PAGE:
Landing in Dubai something that you notice at a first glance is the sky color and light’s intensity. A light that often seems filtered through the moist, hazy and dusty atmosphere.
It is a different light from the Italian and south European latitudes, where colors are much more saturated and the light defines shapes with a sharper blade cut between shine and dark. Another peculiarity of these latitudes is of course the perpendicularity of the sunrays that compresses and shortens shadows’ length until they disappear within the object itself.
These two characteristics generate environments that recollect sci-fi movie photography, the likes of Interstellar or The Martian, exemplifying Richard Kelly’s idea of ambient luminescence.
Within this contest, the perceptual space among indoor and outdoor spaces is often uncomfortable, almost annoying. The contrasts between light/shade, hot/cold and noise/silence are often overwhelming sensory shocks while entering a building. The entrance, ideally, turns into a large filter that receives and leads towards the arrival point. The eyes of the skin1 must gently readjust to the new perceptive geographies.
The Dubai Sport Arena’s lobby works as a cognitive catalyzer between exterior and interior. The subtle reliefs, in a form of waves on the floor, creates an artificial landscape that mediates the experience with the mild dunes of the surroundings.
The ceiling is composed of horizontal colored acrylic strips, rhythmed by five smart skylights, in which a LED and nanostructures system simulates a realistic sun light and blue-sky experience. This innovative lighting system generates an effect that reproduces the exact feeling of natural irradiation, striking through the ceiling openings. The light hits some glass seats, acting as optical prisms, dissecting the light beams into its spectral components then projected onto the floor.
The matt white sidewalls, work as a canvas, on which a system of lights with an alternating angle reflects the acrylic strips colors, flowing through the surfaces and dematerializing them.
Light, color, art and visual perception
The meaning of a building is beyond the architecture and perhaps, it must work as a perceptive experience too.
The color modifies human feelings on another cognitive level, shifting spaces tectonics, influencing mood and senses. The quality and the shape of a place lights defines its character. Its identity. Whether it is unveiling or hiding.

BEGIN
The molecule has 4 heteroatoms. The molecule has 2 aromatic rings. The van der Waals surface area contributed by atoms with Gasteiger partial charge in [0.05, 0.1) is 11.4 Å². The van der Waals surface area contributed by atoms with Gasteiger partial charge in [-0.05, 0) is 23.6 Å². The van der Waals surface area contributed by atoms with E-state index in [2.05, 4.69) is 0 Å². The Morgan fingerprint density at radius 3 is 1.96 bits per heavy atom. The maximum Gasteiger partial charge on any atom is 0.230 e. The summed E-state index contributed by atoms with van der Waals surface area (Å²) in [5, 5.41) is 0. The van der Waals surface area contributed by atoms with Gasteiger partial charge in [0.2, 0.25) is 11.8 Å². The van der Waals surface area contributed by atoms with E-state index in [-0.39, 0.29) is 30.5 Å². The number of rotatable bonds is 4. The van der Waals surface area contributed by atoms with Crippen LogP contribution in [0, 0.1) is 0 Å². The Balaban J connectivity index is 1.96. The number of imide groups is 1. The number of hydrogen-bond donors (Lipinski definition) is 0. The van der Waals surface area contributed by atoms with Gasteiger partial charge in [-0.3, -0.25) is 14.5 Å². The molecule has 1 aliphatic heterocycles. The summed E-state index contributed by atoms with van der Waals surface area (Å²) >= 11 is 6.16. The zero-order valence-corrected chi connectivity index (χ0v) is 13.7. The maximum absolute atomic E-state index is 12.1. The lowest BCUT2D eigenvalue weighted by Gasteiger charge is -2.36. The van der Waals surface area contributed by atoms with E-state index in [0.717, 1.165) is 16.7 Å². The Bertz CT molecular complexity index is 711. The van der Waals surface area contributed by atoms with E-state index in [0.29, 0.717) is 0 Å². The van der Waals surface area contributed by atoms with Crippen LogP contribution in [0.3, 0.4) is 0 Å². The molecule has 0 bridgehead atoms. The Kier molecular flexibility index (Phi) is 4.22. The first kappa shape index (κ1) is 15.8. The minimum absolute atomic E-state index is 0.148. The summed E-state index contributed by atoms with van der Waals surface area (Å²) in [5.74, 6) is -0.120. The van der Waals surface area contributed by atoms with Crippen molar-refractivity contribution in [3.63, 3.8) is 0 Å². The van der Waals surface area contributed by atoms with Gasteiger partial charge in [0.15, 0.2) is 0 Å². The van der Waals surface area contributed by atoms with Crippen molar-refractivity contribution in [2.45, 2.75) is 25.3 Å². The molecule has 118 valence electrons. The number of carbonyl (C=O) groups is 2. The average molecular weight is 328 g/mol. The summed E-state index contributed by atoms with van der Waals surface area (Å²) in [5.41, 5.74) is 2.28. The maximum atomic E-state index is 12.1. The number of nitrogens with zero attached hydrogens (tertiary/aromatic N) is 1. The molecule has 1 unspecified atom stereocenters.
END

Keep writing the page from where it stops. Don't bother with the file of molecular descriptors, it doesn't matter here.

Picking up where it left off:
Researches developed by artists the likes of Robert Irwin, Nobuhiro Nakanishi and Sabine Marcelis, where investigating on the color’s role within individual and shared spaces perception. Those resulting reflections where integrated since the early stages into the project objectives. The light that unfolds its full color spectrum through objects and architectural elements (floors, ceilings, and walls) is not complementary to the project, but it is its principal raw material for design. (Rif.pic02)
“The Eyes of the Skin: Architecture and the Senses”, Juhani Pallasmaa
Matter, light and their opposites
Objects reveal themselves through the contrast, making them visible and rendering their identity. Opposites generate identity and character for places, things and people, following similar dynamics and principles. The materials selection aims at generating contrast between containing elements and those contained (objects, furniture, finishes and water features). Walls and structures, partially cladded with hand-chiseled limestone slabs and sprayed cement, together with opaque concrete epoxy floors, set an almost primitive backdrop for the contained objects. The items claiming the space, such as the metallic lacquered polyethylene chairs, the colored transparent glass counters (Ref.04) and the colored acrylic strips partitions, are striking for color and for the ephemeral materiality of each element, absorbing and diffusing lights with different, almost dematerialized, color tones.
The corridors leading to the private rooms are fitted with LED systems that reproduce the color of the sky and the solar spectrum through nanostructures to compensate the absence of natural sources. The light, intense and precise, flushes the optical glass bricks walls, subdividing into its spectral components the luminous beams, projected onto floor and ceiling opaque surfaces. The out coming rainbow mesmerizing effect paints the floor in an arbitrary and unpredictable way. The resulting loss of control aims at (de)lineating an abstract and seamless lighting effect.
A contrast among natural and artificial lighting took shape from the large contrasts of ambient light defining the architectural project. Playing with transitional boundaries and opposition between the elements, an unexpected and eventually unique experience was created for this buildings typology.